This is a common scene at our house --Krysta directing Wills, and Wills obviously isn’t appreciative of her assistance. This is usually followed by Wills letting out a loud piercing shriek, followed by me saying, “Krysta, let him go”. Sometimes we live on broken records.

One of our new routines is going to the park at dusk. If we’re lucky it would have cooled down to say 97*? Anything under 100* is a breath of fresh air. Hot. Hot. Hot.

And when I’m not pulling Wills down from high playground equipment, I’m pulling my other two babies out of trees. Ron wanted to show Krysta how he used to climb a tree as a kid. He made his way up, twisting and turning around branches until the tree limbs became too thin to proceed any higher. When his inner 8 year old was satisfied, he looked down and proudly said, “Look Krysta, this is how you climb trees!”  Only one problem --he couldn’t remember how to get back down. Minor setback, minor setback.

As much as we’re digging running around under the summer sun in triple temp digits and getting stuck in trees, sometimes it’s nice to have an indoor tea party. You know, with AC. Krysta decks hers out--a white ball gown, a porcelain tea set given to her from her Nana, a tea pot filled to the rim with water and tiny saucers piled high with trail mix. My girl lives it up.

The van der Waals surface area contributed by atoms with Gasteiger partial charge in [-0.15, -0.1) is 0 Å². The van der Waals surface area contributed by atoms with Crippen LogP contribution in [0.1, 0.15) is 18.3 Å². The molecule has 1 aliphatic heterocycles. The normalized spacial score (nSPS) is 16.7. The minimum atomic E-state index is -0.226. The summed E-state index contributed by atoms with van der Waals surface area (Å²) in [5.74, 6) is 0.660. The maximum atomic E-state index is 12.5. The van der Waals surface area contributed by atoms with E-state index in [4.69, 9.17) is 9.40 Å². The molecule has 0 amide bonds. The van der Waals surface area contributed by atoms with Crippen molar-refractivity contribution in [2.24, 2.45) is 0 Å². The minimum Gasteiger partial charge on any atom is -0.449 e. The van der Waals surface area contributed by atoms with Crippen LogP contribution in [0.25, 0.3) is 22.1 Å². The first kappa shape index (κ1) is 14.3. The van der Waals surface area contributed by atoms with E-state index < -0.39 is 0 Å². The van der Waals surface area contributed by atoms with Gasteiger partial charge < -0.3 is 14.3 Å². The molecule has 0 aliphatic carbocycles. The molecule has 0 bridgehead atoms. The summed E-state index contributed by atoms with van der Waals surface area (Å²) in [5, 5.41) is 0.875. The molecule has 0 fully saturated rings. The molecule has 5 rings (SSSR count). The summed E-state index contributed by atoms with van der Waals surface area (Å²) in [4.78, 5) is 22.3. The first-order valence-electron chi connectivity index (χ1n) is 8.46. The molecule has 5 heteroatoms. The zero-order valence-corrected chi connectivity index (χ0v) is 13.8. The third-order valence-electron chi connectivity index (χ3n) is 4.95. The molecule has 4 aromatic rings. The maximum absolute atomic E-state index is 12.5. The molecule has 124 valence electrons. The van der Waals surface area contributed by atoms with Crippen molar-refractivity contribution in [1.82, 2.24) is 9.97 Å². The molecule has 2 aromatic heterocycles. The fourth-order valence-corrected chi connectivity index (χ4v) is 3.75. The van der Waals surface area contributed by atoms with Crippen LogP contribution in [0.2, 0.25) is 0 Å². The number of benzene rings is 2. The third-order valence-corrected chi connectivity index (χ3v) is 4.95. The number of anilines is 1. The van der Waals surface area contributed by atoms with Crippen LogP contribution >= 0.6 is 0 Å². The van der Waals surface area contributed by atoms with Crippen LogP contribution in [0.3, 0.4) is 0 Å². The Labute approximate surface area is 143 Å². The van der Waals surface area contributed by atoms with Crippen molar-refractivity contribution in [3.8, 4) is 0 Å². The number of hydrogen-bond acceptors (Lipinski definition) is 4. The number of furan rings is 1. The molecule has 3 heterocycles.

As days turn into weeks, the light at the end of the tunnel is getting brighter. After all is said and done and we’re settled into a new rhythm of life, the anxiety and distress will taper off, and the moment I’ve been waiting for will come -the moment that makes all of the stress worthwhile- the moment of “awe” where everything falls into place and the weight is lifted from my shoulders, and I can just be.

On a side note: we've been having some pretty wicked skies! (currently obsessed with clouds and light)

Until next time, happy midweek!


08 July 2011


Life has yet to slowdown. Stacked brown boxes fill our home from wall to wall and random furniture pieces are strewn throughout the halls still in search for the appropriate spot. We’re slowly settling into a new routine and unpacking our household goods and years of memories, but not without a few tears—tears from damaged furniture, broken china dishes, damaged paintings, but mostly because $260+ was stolen out of Krysta’s piggy bank. Seriously, what type of grown man steals from a child by smashing a piggy bank into dozens of pieces, then playing it off by wrapping the broken pieces in packing paper? He wasn’t very smart because he forgot the cork at the bottom on the box, which makes it extremely obvious what happened. My heart aches for my daughter, as she has been saving her money for a VERY longtime. This whole moving situation disgusts me.